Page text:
For many people, retirement seems like a long way off, so they tend to put it to the back of their minds.
However, you’re probably not planning on reducing your standard of living when you retire, so it’s worth thinking about how you’re going to pay for it when you’re no longer working.
There are many reasons why you need a pension, here are three:
1. You may need an income for up to 30 years or more after you retire. People are living longer which means you may be retired for up to a third of your life. That’s why it’s so important to have a savings plan that ensures that the money you earn during your working life lasts your whole life. Your pension plan is one of the most important savings plans you will ever establish. It can provide you with an ongoing income to ensure you have the money you need to enjoy your retirement years.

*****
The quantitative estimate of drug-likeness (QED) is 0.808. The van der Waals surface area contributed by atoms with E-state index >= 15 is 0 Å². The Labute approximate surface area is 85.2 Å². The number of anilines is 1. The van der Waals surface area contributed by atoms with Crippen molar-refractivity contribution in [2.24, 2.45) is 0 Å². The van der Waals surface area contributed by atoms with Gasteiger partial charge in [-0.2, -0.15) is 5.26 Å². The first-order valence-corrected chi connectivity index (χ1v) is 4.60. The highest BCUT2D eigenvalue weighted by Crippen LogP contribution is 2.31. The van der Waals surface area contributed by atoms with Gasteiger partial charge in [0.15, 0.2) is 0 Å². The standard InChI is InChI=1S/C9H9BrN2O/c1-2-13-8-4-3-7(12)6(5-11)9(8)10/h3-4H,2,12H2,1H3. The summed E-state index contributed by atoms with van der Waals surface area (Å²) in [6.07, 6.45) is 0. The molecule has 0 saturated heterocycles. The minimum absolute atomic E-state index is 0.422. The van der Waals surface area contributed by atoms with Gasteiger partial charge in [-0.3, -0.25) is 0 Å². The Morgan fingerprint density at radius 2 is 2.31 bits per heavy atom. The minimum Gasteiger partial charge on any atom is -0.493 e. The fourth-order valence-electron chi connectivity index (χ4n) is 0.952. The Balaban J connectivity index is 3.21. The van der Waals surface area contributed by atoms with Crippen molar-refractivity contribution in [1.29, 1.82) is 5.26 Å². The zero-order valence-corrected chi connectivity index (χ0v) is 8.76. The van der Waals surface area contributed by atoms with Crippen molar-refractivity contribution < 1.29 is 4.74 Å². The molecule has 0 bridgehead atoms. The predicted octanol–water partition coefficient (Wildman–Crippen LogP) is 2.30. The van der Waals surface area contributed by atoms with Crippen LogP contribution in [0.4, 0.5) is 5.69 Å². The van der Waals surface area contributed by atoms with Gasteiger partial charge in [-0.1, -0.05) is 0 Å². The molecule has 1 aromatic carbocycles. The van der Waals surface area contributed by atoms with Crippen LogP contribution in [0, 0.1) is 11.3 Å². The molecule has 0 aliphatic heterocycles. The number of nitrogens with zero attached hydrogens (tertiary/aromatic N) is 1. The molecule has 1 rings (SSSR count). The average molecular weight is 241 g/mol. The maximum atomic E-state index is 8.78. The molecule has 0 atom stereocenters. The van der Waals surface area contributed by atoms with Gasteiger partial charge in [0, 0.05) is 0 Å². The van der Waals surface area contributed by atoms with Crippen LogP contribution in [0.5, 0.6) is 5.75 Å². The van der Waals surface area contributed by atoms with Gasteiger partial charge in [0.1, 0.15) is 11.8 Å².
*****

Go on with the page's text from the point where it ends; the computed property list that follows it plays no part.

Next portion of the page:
2. Your income could drop by almost 70% in retirement When you retire, you’ll probably assume that you will have the same standard of living. However, unless you put a pension plan in place, your income could drop by almost 70% in retirement. The State Pension (Contributory) is €12,652 a year or €243.30 a week (July 2018) but the average salary in Ireland is €38,594. You need to start saving for your retirement to help avoid a big drop in income, and the impact this would have on your lifestyle.
3. If you qualify for the State Pension, you could be 68 before you receive it. The age of eligibility for the State Pension (Contributory) has changed and no longer starts at age 65. If you were born on or after 1 January 1961 the minimum qualifying State Pension age will be 68. That’s potentially a three-year gap in retirement income between when you retire and when you receive the State Pension (Contributory). A personal pension provides you with the opportunity to take control of your financial future and plan wisely for your retirement.
What is a Personal Retirement Plan?